If you would like to read something absolutely wild, go ahead and pick up this book. I knew it was going to be dark going in, and maybe it’s just because I don’t read all that many books that could truly be described as “dark,” but this was DARK. But also, it somehow managed to avoid being bleak? I think it was because it was so audacious. I just kept thinking the whole time I was reading it, WHAT. SHE DID WHAT NOW. (She being the author, who used to be a teacher, which is important for context.) And then I forgot to be freaked out.
I’m not going to say much about the plot because it would ruin it for you. I want to preserve those WHAT moments for you. But I do want to talk about how it starts, which is with a middle school teacher making a final lecture to her seventh grade students. It’s written entirely as if we are hearing only her words, and not the students’ responses. This creates this strange atmosphere where you feel you FEEL something coming, and it’s this creeping dread hiding among absolute banality, and then the teacher’s story starts to unfold, and things that seem random and unrelated all come together. I almost could have just put the book down at the end of that first chapter. It felt complete. And then it kept going!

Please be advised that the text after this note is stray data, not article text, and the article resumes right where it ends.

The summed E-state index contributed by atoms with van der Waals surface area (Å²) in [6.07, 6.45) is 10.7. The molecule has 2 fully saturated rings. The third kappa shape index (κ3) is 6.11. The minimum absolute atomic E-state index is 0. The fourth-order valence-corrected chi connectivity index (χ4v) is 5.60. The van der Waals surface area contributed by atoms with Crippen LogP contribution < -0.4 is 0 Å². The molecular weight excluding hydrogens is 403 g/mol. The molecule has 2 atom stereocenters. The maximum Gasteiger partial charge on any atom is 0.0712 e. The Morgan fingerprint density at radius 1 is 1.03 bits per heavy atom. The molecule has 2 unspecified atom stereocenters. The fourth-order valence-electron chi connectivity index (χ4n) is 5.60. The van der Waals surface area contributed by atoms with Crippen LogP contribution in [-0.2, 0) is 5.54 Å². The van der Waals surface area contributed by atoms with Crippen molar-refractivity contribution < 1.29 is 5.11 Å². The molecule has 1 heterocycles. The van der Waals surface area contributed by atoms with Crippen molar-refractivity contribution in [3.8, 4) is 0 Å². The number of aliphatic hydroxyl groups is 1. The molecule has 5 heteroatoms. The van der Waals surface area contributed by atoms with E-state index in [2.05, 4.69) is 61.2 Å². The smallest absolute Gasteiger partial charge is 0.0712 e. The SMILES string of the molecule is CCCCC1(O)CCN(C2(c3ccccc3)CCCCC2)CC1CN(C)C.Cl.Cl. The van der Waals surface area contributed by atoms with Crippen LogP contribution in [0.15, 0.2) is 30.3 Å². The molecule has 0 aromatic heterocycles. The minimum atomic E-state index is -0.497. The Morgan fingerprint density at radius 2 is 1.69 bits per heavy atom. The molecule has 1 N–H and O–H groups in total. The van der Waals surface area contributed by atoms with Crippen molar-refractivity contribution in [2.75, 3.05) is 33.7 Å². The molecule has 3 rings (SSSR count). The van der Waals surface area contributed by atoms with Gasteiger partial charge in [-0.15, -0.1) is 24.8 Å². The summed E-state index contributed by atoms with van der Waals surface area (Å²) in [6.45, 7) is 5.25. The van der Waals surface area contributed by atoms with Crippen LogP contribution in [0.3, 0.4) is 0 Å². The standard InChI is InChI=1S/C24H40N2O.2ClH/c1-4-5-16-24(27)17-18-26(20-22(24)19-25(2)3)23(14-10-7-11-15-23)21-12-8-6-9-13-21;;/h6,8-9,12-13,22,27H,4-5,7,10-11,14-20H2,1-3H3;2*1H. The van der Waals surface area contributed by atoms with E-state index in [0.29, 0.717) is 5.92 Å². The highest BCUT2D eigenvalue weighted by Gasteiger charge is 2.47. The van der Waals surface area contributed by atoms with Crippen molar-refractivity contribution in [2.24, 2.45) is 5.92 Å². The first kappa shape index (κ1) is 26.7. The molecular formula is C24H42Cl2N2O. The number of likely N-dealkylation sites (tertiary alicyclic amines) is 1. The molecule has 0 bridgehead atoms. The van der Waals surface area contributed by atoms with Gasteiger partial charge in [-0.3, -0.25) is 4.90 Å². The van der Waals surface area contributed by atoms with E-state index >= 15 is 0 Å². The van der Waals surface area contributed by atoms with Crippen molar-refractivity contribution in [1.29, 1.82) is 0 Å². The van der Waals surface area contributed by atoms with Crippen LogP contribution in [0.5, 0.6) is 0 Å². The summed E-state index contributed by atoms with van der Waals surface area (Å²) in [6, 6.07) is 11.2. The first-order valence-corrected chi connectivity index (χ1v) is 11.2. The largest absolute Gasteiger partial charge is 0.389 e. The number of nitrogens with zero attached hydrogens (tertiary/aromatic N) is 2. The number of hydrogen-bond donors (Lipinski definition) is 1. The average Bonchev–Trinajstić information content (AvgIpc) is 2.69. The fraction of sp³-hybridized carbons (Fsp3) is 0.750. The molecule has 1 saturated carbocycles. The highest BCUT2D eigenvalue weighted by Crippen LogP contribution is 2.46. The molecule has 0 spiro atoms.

This is a revenge tale and a psychological thriller, but it also explores the darker urges of the human psyche beyond that. It plays with perspective and reader expectations. It’s a pretty short read, but very effective with that length.
Note, I’m American and obviously not Japanese, so I’m sure there were nuances I missed. Also, Japanese culture does influence the course of the story; I think things might have played out differently if this were set somewhere else.
Read Harder Challenge 2019: A translated book written by and/or translated by a woman.